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Leader sequences are not signal peptides

To the editor:

An article in the June issue (Nat. Biotechnol. 22, 773–774, 2004) highlights the challenge of producing a shared vocabulary that biologists can use to communicate their results effectively, explore data and extend scientific investigations. The success of 'bio-ontologies' will be dependent on the use of clearly defined scientific terms. In this context, we feel that ambiguities in the usage of the terms 'leader sequences' and 'signal peptides' require clarification.

The translocation of secretory proteins across intracellular membranes and final localization are mediated by 'address tags' contained within their amino acid sequences. Signal peptides, comprising the N-terminal 13–36 amino acids of secretory proteins, are necessary for the translocation across the first membrane on the secretory pathway and thus universally control the entry of all proteins to the secretory pathway in eukaryotes and prokaryotes. Leader sequences are polynucleotide regions located between the promoter and the coding region and are involved in the regulation of gene expression. Part of the leader sequence may be translated into a short leader peptide but, in contrast to signal peptides, leader peptides are at no time part of the structural proteins. However, although signal peptides and leader sequences clearly represent different entities and have different functions they are often used synonymously to depict signal peptides.

Although the double use of leader sequences to also depict signal peptides is accepted by the International Union of Pure and Applied Chemistry1and the DNA Database of Japan (DDBJ)/European Molecular Biology Laboratory (EMBL, Heidelberg, Germany)/GenBank (http://www.ebi.ac.uk/embl/ Documentation/FT_definitions/feature_table.html), we think the openness of the concept depending on the context is misleading and neglects the significance of leader sequences. A clear definition of the leader sequence, such as the one provided by the Medical Dictionary Search Engine (http://www.books.md/index.html) is strongly preferred. To clarify the difference, we briefly summarize below the general principles of signal peptides and leader sequences.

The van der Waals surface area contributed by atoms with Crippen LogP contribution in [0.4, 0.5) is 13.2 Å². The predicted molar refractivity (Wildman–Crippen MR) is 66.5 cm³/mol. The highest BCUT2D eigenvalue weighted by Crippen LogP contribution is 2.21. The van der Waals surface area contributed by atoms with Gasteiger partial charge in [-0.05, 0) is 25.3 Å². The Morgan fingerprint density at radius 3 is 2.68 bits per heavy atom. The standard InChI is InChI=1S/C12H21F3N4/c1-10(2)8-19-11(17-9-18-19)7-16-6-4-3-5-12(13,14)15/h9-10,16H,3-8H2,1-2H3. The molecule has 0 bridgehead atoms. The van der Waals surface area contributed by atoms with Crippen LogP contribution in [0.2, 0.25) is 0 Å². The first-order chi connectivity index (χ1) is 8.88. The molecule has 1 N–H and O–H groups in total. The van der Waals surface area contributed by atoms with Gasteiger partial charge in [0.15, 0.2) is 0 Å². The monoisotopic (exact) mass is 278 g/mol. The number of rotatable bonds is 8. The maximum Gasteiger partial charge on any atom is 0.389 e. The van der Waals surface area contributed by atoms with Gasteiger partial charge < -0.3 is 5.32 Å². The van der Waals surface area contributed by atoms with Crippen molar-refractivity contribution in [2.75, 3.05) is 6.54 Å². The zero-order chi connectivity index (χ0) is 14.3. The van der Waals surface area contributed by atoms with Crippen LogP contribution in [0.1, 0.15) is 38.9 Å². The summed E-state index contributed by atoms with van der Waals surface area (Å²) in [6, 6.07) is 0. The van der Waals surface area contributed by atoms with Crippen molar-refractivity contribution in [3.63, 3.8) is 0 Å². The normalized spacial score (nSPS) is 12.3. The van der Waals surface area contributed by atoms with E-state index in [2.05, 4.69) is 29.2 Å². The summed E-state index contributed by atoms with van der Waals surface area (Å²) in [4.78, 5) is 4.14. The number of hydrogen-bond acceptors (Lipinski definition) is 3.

In eukaryotes, the signal peptide of a nascent precursor protein (pre-protein) directs the ribosome to the rough endoplasmic reticulum (ER) membrane and initiates the transport of the growing peptide chain across it2,3. In prokaryotes, the signal peptide directs the pre-protein to the cytoplasmic membrane. However, the signal peptide is not responsible for the final destination of the mature protein; secretory proteins devoid of further address tags in their sequence are by default secreted to the external environment.

Although signal peptides are not highly conserved, they have a common positively charged n-region, a hydrophobic h-region and a neutral, polar c-region (Fig. 1a). The c-region contains a weakly conserved cleavage site recognized by membrane-bound signal peptidases. Before the translocation of the pre-protein across the ER membrane, a ribonucleoprotein called signal recognition particle (SRP) binds to the signal peptide emerging from the ribosome. Then the SRP–signal peptide–ribosome complex binds to the ER membrane via an SRP receptor. The signal peptide is then inserted into the ER membrane via a signal peptide binding protein and the nascent polypeptide then crosses the ER membrane through a transmembrane channel. In prokaryotes, pre-proteins are translocated through the cytoplasmic membrane via a similar mechanism. During the translocation across the ER membrane in eukaryotes and the cytoplasmic membrane in prokaryotes, the signal peptide is normally cleaved off the pre-protein by a signal peptidase residing in the ER or cytoplasmic membrane.